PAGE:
Introduction Clinical decision-making is a complex process. Patient preference information regarding desirable health states should inform treatment and is critical to agreeing on goals of therapy. Cystic fibrosis (CF) is a common, inheritable multisystem disorder for which the major manifestation is progressive, chronic lung disease. Intermittent pulmonary exacerbations are a hallmark of disease and these drive lung damage that results in premature death. We suspect that clinicians make assumptions, most likely implicit assumptions, about outcomes that are desired by patients who are treated for pulmonary exacerbations. The aim of this study is to identify and quantify the preferences of patients with cystic fibrosis regarding treatment outcomes.
Methods and analysis We will develop a discrete choice experiment (DCE) in collaboration with people with CF and their carers, and evaluate how patients make trade-offs between different aspects of health-related status when considering treatment options.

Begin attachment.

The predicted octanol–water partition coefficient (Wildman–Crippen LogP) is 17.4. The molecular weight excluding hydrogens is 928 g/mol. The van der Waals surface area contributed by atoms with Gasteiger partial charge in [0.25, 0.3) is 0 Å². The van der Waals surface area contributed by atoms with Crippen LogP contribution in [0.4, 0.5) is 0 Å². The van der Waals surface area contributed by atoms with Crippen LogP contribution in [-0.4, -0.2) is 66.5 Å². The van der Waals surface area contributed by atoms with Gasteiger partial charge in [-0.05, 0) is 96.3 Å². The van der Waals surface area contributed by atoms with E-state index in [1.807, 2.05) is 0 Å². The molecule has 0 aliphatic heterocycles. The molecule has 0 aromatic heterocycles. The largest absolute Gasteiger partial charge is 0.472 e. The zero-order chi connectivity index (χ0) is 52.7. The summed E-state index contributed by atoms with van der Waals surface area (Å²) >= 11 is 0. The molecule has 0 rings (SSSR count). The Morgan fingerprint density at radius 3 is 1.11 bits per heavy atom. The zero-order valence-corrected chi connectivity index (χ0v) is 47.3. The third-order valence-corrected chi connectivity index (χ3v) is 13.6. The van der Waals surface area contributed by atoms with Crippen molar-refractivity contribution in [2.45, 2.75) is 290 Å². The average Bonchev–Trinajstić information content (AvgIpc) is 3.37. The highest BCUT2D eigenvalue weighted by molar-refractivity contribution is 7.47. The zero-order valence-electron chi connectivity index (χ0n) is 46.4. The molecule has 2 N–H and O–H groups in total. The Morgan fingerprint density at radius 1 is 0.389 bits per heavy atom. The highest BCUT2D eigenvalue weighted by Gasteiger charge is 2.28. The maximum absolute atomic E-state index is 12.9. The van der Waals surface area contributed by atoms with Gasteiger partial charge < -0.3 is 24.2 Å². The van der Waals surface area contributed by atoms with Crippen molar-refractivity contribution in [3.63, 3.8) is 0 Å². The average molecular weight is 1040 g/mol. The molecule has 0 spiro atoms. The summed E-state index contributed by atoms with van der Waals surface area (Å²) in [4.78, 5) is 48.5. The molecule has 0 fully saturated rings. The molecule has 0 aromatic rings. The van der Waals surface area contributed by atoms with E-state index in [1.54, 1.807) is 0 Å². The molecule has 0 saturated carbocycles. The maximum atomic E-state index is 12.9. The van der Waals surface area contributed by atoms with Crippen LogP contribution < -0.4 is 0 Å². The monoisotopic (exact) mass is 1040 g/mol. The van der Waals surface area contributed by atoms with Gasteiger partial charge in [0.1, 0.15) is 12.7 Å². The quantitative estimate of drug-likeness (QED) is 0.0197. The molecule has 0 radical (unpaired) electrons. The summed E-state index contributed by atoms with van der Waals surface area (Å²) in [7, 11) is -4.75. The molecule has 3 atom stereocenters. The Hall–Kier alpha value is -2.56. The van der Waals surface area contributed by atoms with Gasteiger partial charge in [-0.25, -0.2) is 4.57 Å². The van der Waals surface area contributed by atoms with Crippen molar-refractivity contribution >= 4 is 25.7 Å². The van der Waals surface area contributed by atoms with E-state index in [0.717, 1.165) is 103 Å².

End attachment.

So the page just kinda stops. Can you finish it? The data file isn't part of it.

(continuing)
Ethics and dissemination Ethics approval for all aspects of this study was granted by the Western Australia Child and Adolescent Health Service Human Research Ethics Committee [RGS903]. Weighted preference information from the DCE will be used to develop a multiattribute utility instrument as a measure of treatment success in the upcoming Bayesian Evidence-Adaptive Trial to optimise management of CF. Dissemination of results will also occur through peer-reviewed publications and presentations to relevant stakeholders and research networks.
- cystic fibrosis
- discrete choice experiment
- patient preferences
- endpoint determination
- outcome assessment
- attitude to health
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Contributors TS was responsible for the overall study concept. TS, CM, RN, AS, SM and SW elaborated the study protocol. CM drafted the manuscript. All authors revised and approved the final manuscript. All authors meet the ICMJE criteria for authorship.
Funding This work was supported by the Perth Children’s Hospital Foundation (New Investigator grant; 2017). Fellowship support was provided by the NHMRC (GNT1150996), the Wesfarmers Centre (top-up grant) and the Perth Children’s Hospital (Top-up grant).
Competing interests None declared.
Patient consent for publication Not required.
Ethics approval All aspects of this study were approved by the Child and Adolescent Health Service Human Research Ethics Committee [RGS903].
Provenance and peer review Not commissioned; externally peer reviewed.
Data availability statement There are no data in this work.
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